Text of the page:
Curtis Valentine, an education advocate from the Progressive Policy Institute, is actively involved in the recruitment of Black male teachers. He is a key figure behind Real Men Teach, a national campaign that aims to redefine the role of a teacher. Established during the pandemic, this initiative not only seeks to attract more Black men to the teaching profession but also provides financial support to ensure their continued presence in classrooms.

Valentine expressed his admiration for the work being done by Real Men Teach in reshaping the teaching profession. He emphasized the importance of looking at the profession through their own perspectives and voices, as it empowers them to redefine the role of Black male teachers and reclaim their identities in educational spaces.

Valentine highlighted the efforts of various organizations, including Real Men Teach, the Center for Black Educator Development, and Black Male Educators Talk, in addressing the shortage of Black teachers. However, according to Valentine, the most significant source of Black teachers lies within Historically Black Colleges and Universities.

According to Valentine, HBCUs have made significant contributions in supporting Black achievement, leading to over 50% of all Black teachers in the country being graduates of HBCUs.

“We don’t need to reinvent the wheel when it comes to this matter. It’s simply about investing in what’s already successful,” he emphasized.

HBCUs have faced chronic underfunding since their establishment, as highlighted by Dr. Ivory Toldson from Howard University. Moreover, Toldson emphasizes that inclusive public education initiatives have consistently been thwarted by white racism, much like the aftermath of the Brown decision.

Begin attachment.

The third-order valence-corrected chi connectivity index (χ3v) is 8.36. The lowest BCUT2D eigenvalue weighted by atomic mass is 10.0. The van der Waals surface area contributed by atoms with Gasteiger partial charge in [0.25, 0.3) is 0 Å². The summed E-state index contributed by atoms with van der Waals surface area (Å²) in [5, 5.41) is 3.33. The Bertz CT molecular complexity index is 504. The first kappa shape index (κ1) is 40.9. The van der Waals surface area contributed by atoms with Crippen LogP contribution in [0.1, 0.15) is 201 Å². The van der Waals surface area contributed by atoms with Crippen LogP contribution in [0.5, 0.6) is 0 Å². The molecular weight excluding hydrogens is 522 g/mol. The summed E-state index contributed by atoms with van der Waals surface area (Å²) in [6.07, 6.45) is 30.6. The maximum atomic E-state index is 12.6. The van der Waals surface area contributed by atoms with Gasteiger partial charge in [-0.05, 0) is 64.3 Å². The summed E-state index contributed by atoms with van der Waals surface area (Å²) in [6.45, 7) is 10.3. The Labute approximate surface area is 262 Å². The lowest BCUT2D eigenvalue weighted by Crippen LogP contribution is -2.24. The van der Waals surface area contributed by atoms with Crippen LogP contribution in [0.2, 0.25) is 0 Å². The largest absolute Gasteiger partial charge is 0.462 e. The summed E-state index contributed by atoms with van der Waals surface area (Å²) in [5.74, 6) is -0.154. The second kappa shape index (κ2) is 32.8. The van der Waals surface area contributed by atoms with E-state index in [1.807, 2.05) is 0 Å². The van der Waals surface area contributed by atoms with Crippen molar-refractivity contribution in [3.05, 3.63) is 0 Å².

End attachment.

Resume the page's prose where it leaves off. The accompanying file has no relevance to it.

According to Toldson, education has faced significant resistance from the white community. He believes that it is one of the systems where there has been the most active resistance.

According to Fenwick, she believes that in order to address the Black male educator crisis, it is essential to provide federal grants to HBCU education departments. She emphasizes that this support would enable more Black men to pursue careers in education. Fenwick argues that HBCUs have a proven history of successfully preparing Black individuals for various professions, including teaching, and therefore, they deserve increased investment. Fenwick suggests that the grant funding should be directed towards student scholarships and the expansion of faculties in schools and colleges of education.

The Augustus F. Hawkins Program at the White House has recently started providing grants for teacher training programs at HBCUs and minority-serving institutions. This initiative comes after a period of several years without any funding for such programs.